Today, most Muslims see the Crusades as "something they won but just another invasion among many in their history," according to Dr Jonathan Phillips.[21] It wasn't until recently that the Muslim world started to take a renewed interest in the Crusades. "There is a straight line for propagandists to draw," says Dr Phillips.[22] In the 21st century, such as the Pan-Islamism movement, continue to call Western involvement in the Middle East a "crusade". Today many Muslims consider the Crusades to be a symbol of Western hostility toward Islam.[23] In the minds of contemporary Muslims, the Crusades were Western invasions motivated by the West’s greed and hatred for Islam, while the Christian West thought that they were reclaiming the Holy Land and stopping the spread of Islam. For the West, these wars were known as the ‘crusades’ which comes from the Latin word for cross. The Muslims, on the other hand, referred to the wars as “Frankish Invasions” using the Arabic word al-ifranj, which is the term for "French", although it was applied to Westerners in general.[24]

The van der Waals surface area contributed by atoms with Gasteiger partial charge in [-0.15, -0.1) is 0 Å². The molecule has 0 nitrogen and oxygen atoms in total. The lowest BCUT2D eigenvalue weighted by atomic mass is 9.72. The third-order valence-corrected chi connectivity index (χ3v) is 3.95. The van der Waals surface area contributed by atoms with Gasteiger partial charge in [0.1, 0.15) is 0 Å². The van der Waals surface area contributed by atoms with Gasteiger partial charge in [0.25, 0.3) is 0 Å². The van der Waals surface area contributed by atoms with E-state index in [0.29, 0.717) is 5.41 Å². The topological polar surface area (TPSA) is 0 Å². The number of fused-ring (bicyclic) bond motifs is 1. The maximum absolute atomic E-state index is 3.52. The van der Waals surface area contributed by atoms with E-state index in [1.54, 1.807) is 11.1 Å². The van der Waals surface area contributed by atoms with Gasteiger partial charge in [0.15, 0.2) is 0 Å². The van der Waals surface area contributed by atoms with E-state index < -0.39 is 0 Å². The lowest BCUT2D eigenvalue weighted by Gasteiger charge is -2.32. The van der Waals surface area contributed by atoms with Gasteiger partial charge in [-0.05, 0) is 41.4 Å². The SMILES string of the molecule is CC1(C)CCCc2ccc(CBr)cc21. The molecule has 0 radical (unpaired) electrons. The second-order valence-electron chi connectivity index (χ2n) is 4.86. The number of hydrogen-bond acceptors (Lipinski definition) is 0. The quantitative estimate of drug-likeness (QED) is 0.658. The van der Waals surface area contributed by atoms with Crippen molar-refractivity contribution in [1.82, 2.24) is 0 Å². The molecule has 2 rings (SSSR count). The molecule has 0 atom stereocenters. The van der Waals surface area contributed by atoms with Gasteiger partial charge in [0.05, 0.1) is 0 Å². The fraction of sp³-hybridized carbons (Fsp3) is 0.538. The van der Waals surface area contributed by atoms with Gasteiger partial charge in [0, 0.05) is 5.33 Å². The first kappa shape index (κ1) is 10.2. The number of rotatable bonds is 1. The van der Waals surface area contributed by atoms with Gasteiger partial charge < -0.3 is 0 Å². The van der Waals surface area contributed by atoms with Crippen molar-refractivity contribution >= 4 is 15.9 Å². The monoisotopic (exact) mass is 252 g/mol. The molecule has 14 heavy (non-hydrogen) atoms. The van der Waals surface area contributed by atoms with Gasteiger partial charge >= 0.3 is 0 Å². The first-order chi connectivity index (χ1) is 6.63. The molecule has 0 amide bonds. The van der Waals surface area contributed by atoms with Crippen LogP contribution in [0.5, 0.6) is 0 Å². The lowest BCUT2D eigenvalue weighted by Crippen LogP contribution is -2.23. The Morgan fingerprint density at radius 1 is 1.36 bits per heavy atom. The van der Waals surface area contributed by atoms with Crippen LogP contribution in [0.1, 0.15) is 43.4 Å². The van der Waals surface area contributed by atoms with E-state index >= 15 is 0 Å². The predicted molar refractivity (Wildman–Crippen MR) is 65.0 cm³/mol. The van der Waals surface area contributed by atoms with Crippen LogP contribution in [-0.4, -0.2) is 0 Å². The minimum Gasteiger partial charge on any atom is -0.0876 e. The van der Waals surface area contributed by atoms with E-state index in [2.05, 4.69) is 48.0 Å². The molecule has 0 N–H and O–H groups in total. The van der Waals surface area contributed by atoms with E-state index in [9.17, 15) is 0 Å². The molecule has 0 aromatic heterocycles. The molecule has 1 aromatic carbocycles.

Eastern Orthodoxy[edit]

Like Muslims, Eastern Orthodox Christians also see the Crusades as attacks by "the barbarian West", but centered on the sack of Constantinople in 1204. Among vast quantities of gold,[25] which was accumulated for more than 1300 years by the Roman Empire, many relics and artifacts taken from Constantinople are still to be found in the West, in the Vatican and elsewhere, like the Greek Horses on the façade of St. Mark's in Venice. Both the cultural and the economic capital gained after of the sack of Constantinople played a significant part in the rise of the Italian cities that gave birth to renaissance.[25]

The eventual fall of the Christian Byzantine Empire was mostly caused by Fourth Crusade's attack against the Eastern Orthodox, largely at the instigation of the infamous Enrico Dandolo, the Doge of Venice and financial backer of the Fourth Crusade (1202–1204). The Byzantine lands had been a stable Christian state since the 4th century, though had been in a crisis immediately before the Fourth Crusade. After the Crusaders took Constantinople in 1204, the Byzantines never again had as large or strong a state, and finally fell in 1453 to the Muslim Ottoman Empire under the command of Sultan Mehmed II.

For the Eastern Orthodox, the Fourth Crusade could be presented as an anomaly, though this does not explain the Northern Crusades which also targeted Orthodox Christians.[citation needed] In this context, the Fourth Crusade's crusaders could have felt compelled to abandon the secondary aim in order to retain Dandolo's logistical support in achieving the primary aim. Even so, the Fourth Crusade was condemned by the Pope of the time (Pope Innocent III) and is now generally remembered throughout Europe as a disgraceful failure.